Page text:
Canadians who are quarantining after returning from a trip abroad can claim the Canada Recovery Sickness Benefit (CRSB), according to one government official.

In an interview with La Presse over the weekend, Public Services Minister Carla Qualtrough’s press secretary, Marielle Hossack, confirmed that the benefit could even be claimed by those who took non-essential trips abroad.

The revelation has caused concern among many of Canada’s leading politicians, who are now calling on the government to make changes to the eligibility requirements.

Here’s what you need to know:

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What is the CRSB?

The CRSB is one of the government’s new COVID-19 benefits, which replaced the Canada Emergency Response Benefit (CERB) in September.

The benefit was designed to support Canadians who may be out of work or working limited hours due to health circumstances related to COVID-19.

It offers $500 for each one-week period, up to a maximum of two weeks.

It can be claimed for any period between the dates of September 27, 2020, and September 25, 2021. 

Who is it for?

Per the government’s eligibility criteria, it’s for people who are isolating after testing positive for the illness, people who have been told to self-isolate by a doctor or health professional, and people who have underlying health conditions that make them vulnerable to COVID-19.

To qualify for the CRSB, a claimant must also have lost over 50% of their weekly income due to COVID-19.

However, as recently confirmed by Marielle Hossack, people travelling outside of Canada can also apply for the benefit when they get back.

This includes Canadians who have taken non-essential trips abroad and are quarantining upon their return, as required under Canada's Quarantine Act.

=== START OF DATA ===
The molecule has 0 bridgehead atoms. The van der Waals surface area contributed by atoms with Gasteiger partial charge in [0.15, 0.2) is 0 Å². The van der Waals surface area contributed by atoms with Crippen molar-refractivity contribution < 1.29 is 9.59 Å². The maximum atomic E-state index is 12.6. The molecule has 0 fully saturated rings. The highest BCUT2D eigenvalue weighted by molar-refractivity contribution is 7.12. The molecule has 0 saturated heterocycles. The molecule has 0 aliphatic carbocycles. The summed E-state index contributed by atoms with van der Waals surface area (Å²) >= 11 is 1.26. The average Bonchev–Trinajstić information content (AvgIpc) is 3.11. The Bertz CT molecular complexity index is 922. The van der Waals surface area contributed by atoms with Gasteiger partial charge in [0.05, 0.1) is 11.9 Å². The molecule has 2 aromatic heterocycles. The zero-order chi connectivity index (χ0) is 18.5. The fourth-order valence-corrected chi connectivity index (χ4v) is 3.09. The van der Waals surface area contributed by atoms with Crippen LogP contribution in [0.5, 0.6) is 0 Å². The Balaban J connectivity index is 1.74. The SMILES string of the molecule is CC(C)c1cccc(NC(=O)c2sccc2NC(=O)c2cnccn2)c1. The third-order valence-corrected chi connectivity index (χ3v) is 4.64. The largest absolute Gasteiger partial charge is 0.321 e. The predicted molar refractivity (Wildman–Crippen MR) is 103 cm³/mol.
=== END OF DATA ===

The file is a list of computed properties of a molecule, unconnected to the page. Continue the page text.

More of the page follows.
This means travellers could get up to $1,000 for two weeks, despite actively going against Canada's ongoing travel advisory.

How are people responding?

After learning that non-essential travellers were allowed to claim the CRSB, several politicians have urged the federal government to reevaluate the rules.

Conservative leader Erin O'Toole took aim at the "loophole" via Twitter, describing it as "unacceptable" and urging the federal government to make immediate clarification.

Bloc Québécois Leader Yves-François Blanchet also described it as “absurd,” noting that anybody travelling for essential purposes (like work) would be unlikely to have lost over 50% income.

“If someone is travelling for pleasure, they are already being advised not to travel,” he said.

Conservative MP Alain Rayes shared a similar message, saying it is “incredible” that the government would support people enjoying discretionary travel, while also urging Canadians to stay at home.

Employment Minister Carla Qualtrough has responded to the criticism online, promising that the federal government is “actively looking at all available options to address this issue.”

This comes during the same week multiple Canadian politicians were caught taking non-essential trips abroad during the pandemic.

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